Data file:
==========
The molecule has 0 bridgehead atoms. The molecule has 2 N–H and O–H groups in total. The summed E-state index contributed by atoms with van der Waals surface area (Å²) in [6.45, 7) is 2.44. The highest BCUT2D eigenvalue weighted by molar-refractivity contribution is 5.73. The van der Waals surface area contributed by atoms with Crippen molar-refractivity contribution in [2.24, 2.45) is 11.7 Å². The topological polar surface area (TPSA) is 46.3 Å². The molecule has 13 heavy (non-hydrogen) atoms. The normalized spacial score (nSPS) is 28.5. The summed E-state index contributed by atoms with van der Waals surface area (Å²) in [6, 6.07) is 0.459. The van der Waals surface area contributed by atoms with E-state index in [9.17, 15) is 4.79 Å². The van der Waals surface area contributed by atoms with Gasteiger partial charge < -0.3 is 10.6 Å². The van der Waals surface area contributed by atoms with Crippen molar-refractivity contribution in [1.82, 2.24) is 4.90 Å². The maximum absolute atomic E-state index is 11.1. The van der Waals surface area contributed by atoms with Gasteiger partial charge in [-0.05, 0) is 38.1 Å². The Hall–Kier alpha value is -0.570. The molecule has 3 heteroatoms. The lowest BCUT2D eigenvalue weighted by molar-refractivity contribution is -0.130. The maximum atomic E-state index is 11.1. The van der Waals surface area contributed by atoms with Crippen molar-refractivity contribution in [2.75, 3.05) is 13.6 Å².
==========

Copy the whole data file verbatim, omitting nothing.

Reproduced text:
The molecule has 0 bridgehead atoms. The molecule has 2 N–H and O–H groups in total. The summed E-state index contributed by atoms with van der Waals surface area (Å²) in [6.45, 7) is 2.44. The highest BCUT2D eigenvalue weighted by molar-refractivity contribution is 5.73. The van der Waals surface area contributed by atoms with Crippen molar-refractivity contribution in [2.24, 2.45) is 11.7 Å². The topological polar surface area (TPSA) is 46.3 Å². The molecule has 13 heavy (non-hydrogen) atoms. The normalized spacial score (nSPS) is 28.5. The summed E-state index contributed by atoms with van der Waals surface area (Å²) in [6, 6.07) is 0.459. The van der Waals surface area contributed by atoms with E-state index in [9.17, 15) is 4.79 Å². The van der Waals surface area contributed by atoms with Gasteiger partial charge < -0.3 is 10.6 Å². The van der Waals surface area contributed by atoms with Crippen molar-refractivity contribution in [1.82, 2.24) is 4.90 Å². The maximum absolute atomic E-state index is 11.1. The van der Waals surface area contributed by atoms with Gasteiger partial charge in [-0.05, 0) is 38.1 Å². The Hall–Kier alpha value is -0.570. The molecule has 3 heteroatoms. The lowest BCUT2D eigenvalue weighted by molar-refractivity contribution is -0.130. The maximum atomic E-state index is 11.1. The van der Waals surface area contributed by atoms with Crippen molar-refractivity contribution in [2.75, 3.05) is 13.6 Å².